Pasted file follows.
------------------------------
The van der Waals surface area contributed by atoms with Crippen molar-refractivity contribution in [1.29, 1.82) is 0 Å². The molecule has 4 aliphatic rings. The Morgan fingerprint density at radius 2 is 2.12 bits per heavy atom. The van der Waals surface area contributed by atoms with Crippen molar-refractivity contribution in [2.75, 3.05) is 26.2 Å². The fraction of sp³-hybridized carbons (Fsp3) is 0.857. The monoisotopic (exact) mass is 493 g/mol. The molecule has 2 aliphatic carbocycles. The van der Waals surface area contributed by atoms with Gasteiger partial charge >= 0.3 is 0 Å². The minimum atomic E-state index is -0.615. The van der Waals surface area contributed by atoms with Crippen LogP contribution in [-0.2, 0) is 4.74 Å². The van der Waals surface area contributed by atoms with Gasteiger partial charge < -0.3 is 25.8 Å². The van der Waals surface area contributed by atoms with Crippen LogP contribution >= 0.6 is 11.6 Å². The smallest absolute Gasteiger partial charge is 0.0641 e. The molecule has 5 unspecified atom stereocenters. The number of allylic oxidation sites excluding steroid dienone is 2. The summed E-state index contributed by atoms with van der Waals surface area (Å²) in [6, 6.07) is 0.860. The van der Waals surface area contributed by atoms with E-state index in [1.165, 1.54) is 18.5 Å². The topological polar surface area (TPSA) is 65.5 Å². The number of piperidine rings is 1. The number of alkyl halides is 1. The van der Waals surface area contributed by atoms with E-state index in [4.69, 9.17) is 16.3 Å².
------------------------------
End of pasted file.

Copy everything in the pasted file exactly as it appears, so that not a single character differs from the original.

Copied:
The van der Waals surface area contributed by atoms with Crippen molar-refractivity contribution in [1.29, 1.82) is 0 Å². The molecule has 4 aliphatic rings. The Morgan fingerprint density at radius 2 is 2.12 bits per heavy atom. The van der Waals surface area contributed by atoms with Crippen molar-refractivity contribution in [2.75, 3.05) is 26.2 Å². The fraction of sp³-hybridized carbons (Fsp3) is 0.857. The monoisotopic (exact) mass is 493 g/mol. The molecule has 2 aliphatic carbocycles. The van der Waals surface area contributed by atoms with Gasteiger partial charge >= 0.3 is 0 Å². The minimum atomic E-state index is -0.615. The van der Waals surface area contributed by atoms with Crippen LogP contribution in [-0.2, 0) is 4.74 Å². The van der Waals surface area contributed by atoms with Gasteiger partial charge < -0.3 is 25.8 Å². The van der Waals surface area contributed by atoms with Crippen LogP contribution >= 0.6 is 11.6 Å². The smallest absolute Gasteiger partial charge is 0.0641 e. The molecule has 5 unspecified atom stereocenters. The number of allylic oxidation sites excluding steroid dienone is 2. The summed E-state index contributed by atoms with van der Waals surface area (Å²) in [6, 6.07) is 0.860. The van der Waals surface area contributed by atoms with E-state index in [1.165, 1.54) is 18.5 Å². The topological polar surface area (TPSA) is 65.5 Å². The number of piperidine rings is 1. The number of alkyl halides is 1. The van der Waals surface area contributed by atoms with E-state index in [4.69, 9.17) is 16.3 Å².